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Gungrave G.O.R.E Should Remain Six Feet Under
Platform(s): PS5 (version played), PS4 Xbox Series, Xbox One, PC
Genre: 2000s 3D action game brought back to life for reasons
I’m not sure who wanted a follow-up to Yasuhiro Nightow’s Gungrave series, seeing as that action anime/video game series is more a product of its time: a violence-filled and visually-tailored experience that’s heavy with arcade action, easy controls, and short playtime. It was harmless fun, but it doesn’t really have a place in this current gaming generation unless its sequel brings in much-needed changes and modern touches.
Gungrave G.O.R.E. is basically the best of intentions gone wrong, since it’s attempting to capture the days of action gaming yore of the 2000s. Studio Iggymob’s effort somehow made questionable decisions that sour the whole deal, making it worst than it should be.
Gungrave GORE doesn’t give you a good impression in the first stage where you’re just going from point A to B gunning down random goons, monsters, and robots, though there are shines of a brainless-but-fun arcade action shooter game inside. Your main character Beyond The Grave has a pair of guns and a coffin for his melee attack; he doesn’t need to aim everytime to kill off foes and he can take it like a champ with his shield and high hit points. In the first 10 to 20 minutes, this doesn’t seem too bad, as Grave can get upgrades to his skillset as you progress further. Heck, you even get to visit futuristic versions of Vietnam and Malaysia, though the latter is just a bunch of silver corridors, a lab, and a red light district-lit casino.
There’s even a cool mechanic where some of your moves are unlocked temporarily if your hit count (called Beats) goes beyond 50. You can even recharge your shield with Death Chain moves (grab enemies from afar and then use them as meat shields) and your health with Demolition super moves. Some of them like the default giant rocket you kick to the missile salvos aren’t too shabby from a visual style standpoint.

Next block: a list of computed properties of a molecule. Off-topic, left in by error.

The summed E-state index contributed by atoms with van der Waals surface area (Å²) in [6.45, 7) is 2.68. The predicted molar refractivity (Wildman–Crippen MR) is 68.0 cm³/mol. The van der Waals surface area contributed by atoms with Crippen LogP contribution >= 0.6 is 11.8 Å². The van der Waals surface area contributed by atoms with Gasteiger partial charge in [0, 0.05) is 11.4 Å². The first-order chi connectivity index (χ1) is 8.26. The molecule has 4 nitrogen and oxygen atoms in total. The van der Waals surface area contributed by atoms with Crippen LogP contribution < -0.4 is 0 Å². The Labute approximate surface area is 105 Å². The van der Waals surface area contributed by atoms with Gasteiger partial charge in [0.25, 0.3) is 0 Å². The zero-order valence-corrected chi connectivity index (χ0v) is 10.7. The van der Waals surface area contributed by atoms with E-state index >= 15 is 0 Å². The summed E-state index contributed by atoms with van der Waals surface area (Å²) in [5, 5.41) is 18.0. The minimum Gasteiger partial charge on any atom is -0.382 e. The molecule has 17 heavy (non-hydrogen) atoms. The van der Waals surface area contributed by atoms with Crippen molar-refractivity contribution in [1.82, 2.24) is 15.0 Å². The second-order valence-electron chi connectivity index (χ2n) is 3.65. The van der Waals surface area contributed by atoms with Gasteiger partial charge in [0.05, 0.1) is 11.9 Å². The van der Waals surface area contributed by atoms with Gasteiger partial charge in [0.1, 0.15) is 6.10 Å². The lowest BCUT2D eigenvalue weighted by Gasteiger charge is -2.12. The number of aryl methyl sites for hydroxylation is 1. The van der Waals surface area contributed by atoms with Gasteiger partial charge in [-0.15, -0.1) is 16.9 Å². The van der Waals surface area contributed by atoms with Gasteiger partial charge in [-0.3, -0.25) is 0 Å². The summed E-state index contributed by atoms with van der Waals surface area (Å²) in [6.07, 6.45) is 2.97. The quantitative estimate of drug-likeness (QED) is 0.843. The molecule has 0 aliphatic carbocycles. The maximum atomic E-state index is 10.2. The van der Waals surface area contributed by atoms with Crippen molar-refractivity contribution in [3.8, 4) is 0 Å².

After a lot more hours of linear corridor shooting with auto-aiming and banal combat, not much has changed save for infuriating objectives we’ll get to in a bit. The shooting itself doesn’t seem fun and invigorating, the main hero Beyond The Grave himself controls pretty sluggish and moves very slowly, and the levels are banal and rely on cheap parlour tricks like huge enemy waves and offense by attrition. You also have terribly timed missions like getting to the end of a train’s segment before you get cut off by the tunnel, only to have waves of enemies with bullet sponge-level health bars even for grunts to weigh you down.
This action game heavily favours its opposition, as it makes controlling a badass hitman less appealing than it should be. Compare this to other action titles like Bayonetta 2 and Devil May Cry 5 where the action slowly ramps up the difficulty and gives you squishy minions to play with before unloading the big guns in a structured manner. Those games also give you better defense options than a dodge that only works half the time when it feels like it and a Death Hurricane that ricochets rockets back at foes.
Your melee is supposed to keep close-ranged enemies away from you, but it feels ineffective at doing so most of the time. You’ll die a ton on the game’s default difficulty because the enemies overwhelm you and have better attacks that knock you down and stun you; you really have no surefire defense if you’re cornered by 20+ goons. I do not mind the game being cheap in the last few stages, but this is just the second stage and beyond; give your players a sense of empowerment instead of tearing down their expectations saddled with crappy controls and action game feels.
And when you’re in control of the situation? The game gets dull thanks to dumb enemy A.I. and bosses you can defeat by just strafing and firing them in their blind spots without any variation.
Gungrave G.O.R.E should be experienced just as a textbook case of how not to make an action game with a mid-sized budget.
It’s banal, wears out its welcome length-wise, awkward to play and control, gets downright cheap to pad out its difficulty, and just doesn’t feel fun for an M-rated anime game featuring a badass hitman with guns and a giant coffin. I was told that there’s a Day 1 patch that will fix some of the A.I and boss fights, but it’s just not that exciting overall. In fact, the devs and publisher would be better off remastering the previous two Gungrave games for the PS2.
It’s amazing how this 2022 follow-up ended up being a huge downgrade that didn’t learn & improve jack from a pair of its prequels made 20 years ago; that really takes talent. Yasuhiro Nightow’s cool-as-heck series deserves better than this mess.
Review copy provided by Plaion.
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